Big gestures from powerful patrons shaping cities and tastes
2015 was a year of big gestures in the the global game of arts patronage. On an ever grander scale the urban space was shaped by private commissions from leading architects: in May Fondazione Prada, designed by Rem Koolhaas, opened in Milan; in June Garage Museum, also by Koolhaas, relaunched by Russian entrepreneur Dasha Zhukova in Moscow. Then the Broad in Downtown LA opened in September and Damien Hirst’s Newport Street Gallery in London in October.
In LA billionaire collector Eli Broad is one of the most influential figures in matters of city planning and culture, his strong hold is compared to the Medicis. When Gehry’s Disney Hall was in trouble in the 1980’s, Mr Broad came to rescue. The completed concert hall became a landmark building and an icon for the city.
Across the road from Disney Hall, together with his wife Edythe, Eli Broad started plans for setting up house for their personal collection and adding an extra cultural layer to the LA Downtown area. Designed by Diller, Scofidio + Renfro the new museum is a box-like structure next to Gehry’s complex forms. Visually the form recalls an amplifier, and literally it’s multiplying the cultural value of the area. Now LA is competing with New York as the new art mecca. artists are relocating, discovering cheaper and better studio spaces.
The collection is the largest private postwar collection, including all the leading artists from Cindy Sherman to Jeff Koons. But you won’t find any Paul McCarthys here. “It’s amazing, it renewed my love of art. It is a greatest-hits-collection of modern art in a gorgeous building” LA-based photographer Elizabeth Daniels (who took the the portrait of Eli and Edythe Broad) commented. “The interior lobby area is especially impressive with its organic cave-like walls.”
The Broad is both a storage and an exhibition space. The museum plays with transparency and brings views into the private side (where art works are handled) and glimpses into the operations behind such a collection. It also employs a team of experts who can guide you through the works on show, which is a novel and generous idea in the museum experience – the Broads have been attentive to the needs of a wider public. Entrance is free and pre-booked tickets are now sold out several weeks ahead.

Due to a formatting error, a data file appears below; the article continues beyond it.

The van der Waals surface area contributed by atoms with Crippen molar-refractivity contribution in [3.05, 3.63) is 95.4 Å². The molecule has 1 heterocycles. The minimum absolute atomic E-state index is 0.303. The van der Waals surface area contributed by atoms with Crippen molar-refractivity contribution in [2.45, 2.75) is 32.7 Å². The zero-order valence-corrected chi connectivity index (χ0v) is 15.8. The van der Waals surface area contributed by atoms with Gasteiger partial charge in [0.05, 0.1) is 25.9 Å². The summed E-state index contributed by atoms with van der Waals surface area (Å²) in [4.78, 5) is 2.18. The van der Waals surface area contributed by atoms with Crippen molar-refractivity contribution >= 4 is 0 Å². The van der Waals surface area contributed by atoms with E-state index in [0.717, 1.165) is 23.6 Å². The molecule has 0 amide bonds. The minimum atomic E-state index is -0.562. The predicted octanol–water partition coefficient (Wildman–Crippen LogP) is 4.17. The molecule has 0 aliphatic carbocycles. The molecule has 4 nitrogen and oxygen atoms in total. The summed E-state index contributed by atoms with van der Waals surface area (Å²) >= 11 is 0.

Behind the high rise complexes popping up along the Thames, Hirst’s new gallery space is elegant and classic
In London arts patrons have had less of an impact on urban developments until now, as the area around Vauxhall, south of the Thames, has received some much needed cultural buzz. The Victorian warehouses acquired by Damien Hirst, over ten years ago, are now beautifully converted with three new structures by architects Caruso St John. Behind the high rise complexes popping up along the Thames, Hirst’s new gallery space is elegant and classic. It is a welcome addition to this corner. Beaconsfield Gallery down the road was the first contemporary art space there.
Some critics were disappointed by the subdued nature of the inaugural show and even the architecture. But the gallery itself, occupying an entire block with a restaurant and a shop, is a grand gesture for London and its cultural life. It’s also a reflection of the political situation and the role and the ambitions of the patron. Hirst’s exhibition space can accommodate large works, like a museum. Collectors and cultural flâneurs are wandering to Vauxhall, which also has great restaurants and cafes opening in the area.
Koolhaas was experimental and renewed the way art works are exhibited and how people will see them
As the trusted architect with a good grasp on Prada’s brand values, Rem Koolhaas delivered a scheme for the Fondazione Prada art complex in the outskirts of Milan. There he experimented with adapting a historic industrial building – a new approach for Koolhaas and the OMA practice. In the same way as Diller, Renfro + Scofidio, Koolhaas also took the museum experience into parts and renewed the way art works are exhibited and how people will see them. The art programme is a mix of epochs and disciplines, from antique bronze sculptures to the current show on the Oscar-winning film director Alejandro Iñarritu’s inspirations
In Moscow Dasha Zhukova decided to relocate the Garage (initially launched in a historic Melnikov building) into a more central position in the Gorky Park. As a strategy is was different from what local patrons in Milan, London and LA were doing, but in a political and social context of Russia urban renewal is a different process. You certainly wouldn’t find a vast derelict restaurant building in central London. Koolhaas, who was commissioned to recreate the space, described it a ‘wreck’. Once again Koolhaas was happy to play around the existing building, without the need to come up with new spectacular shapes. Now the 1960’s building, clad with a translucent façade, is home to Zhukova’s arts and education programme. It brings a contemporary edge to the urban experience in Moscow and invigorates a dialogue on art and architecture in the heart of the city.
Private patrons are shaping the cities with an unprecedented force. And it’s not just money pouring in from the Gulf states that’s changing London, or branded institutions that have been investing in the cultural offerings of big cities. It’s good to see the urban space defined and changes delivered by individuals driven by cultural ambitions.